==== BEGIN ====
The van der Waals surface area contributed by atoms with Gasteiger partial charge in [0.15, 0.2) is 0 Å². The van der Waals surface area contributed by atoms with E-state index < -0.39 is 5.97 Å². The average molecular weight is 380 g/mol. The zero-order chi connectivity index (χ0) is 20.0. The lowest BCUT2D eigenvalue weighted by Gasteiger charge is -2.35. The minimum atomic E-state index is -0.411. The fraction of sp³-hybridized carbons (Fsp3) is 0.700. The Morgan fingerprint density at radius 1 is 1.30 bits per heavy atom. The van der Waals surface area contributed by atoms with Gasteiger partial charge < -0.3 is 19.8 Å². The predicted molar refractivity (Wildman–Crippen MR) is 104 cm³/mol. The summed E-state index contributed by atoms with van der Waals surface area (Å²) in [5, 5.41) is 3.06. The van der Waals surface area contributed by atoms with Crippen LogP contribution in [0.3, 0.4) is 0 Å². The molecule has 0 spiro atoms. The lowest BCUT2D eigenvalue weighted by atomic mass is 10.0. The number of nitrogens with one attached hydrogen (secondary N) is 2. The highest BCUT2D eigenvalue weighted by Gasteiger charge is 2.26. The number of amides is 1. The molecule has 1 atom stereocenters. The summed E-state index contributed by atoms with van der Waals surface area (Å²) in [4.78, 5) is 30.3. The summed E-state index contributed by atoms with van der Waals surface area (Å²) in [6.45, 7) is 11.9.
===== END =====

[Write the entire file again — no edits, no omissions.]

The van der Waals surface area contributed by atoms with Gasteiger partial charge in [0.15, 0.2) is 0 Å². The van der Waals surface area contributed by atoms with E-state index < -0.39 is 5.97 Å². The average molecular weight is 380 g/mol. The zero-order chi connectivity index (χ0) is 20.0. The lowest BCUT2D eigenvalue weighted by Gasteiger charge is -2.35. The minimum atomic E-state index is -0.411. The fraction of sp³-hybridized carbons (Fsp3) is 0.700. The Morgan fingerprint density at radius 1 is 1.30 bits per heavy atom. The van der Waals surface area contributed by atoms with Gasteiger partial charge < -0.3 is 19.8 Å². The predicted molar refractivity (Wildman–Crippen MR) is 104 cm³/mol. The summed E-state index contributed by atoms with van der Waals surface area (Å²) in [5, 5.41) is 3.06. The van der Waals surface area contributed by atoms with Crippen LogP contribution in [0.3, 0.4) is 0 Å². The molecule has 0 spiro atoms. The lowest BCUT2D eigenvalue weighted by atomic mass is 10.0. The number of nitrogens with one attached hydrogen (secondary N) is 2. The highest BCUT2D eigenvalue weighted by Gasteiger charge is 2.26. The number of amides is 1. The molecule has 1 atom stereocenters. The summed E-state index contributed by atoms with van der Waals surface area (Å²) in [4.78, 5) is 30.3. The summed E-state index contributed by atoms with van der Waals surface area (Å²) in [6.45, 7) is 11.9.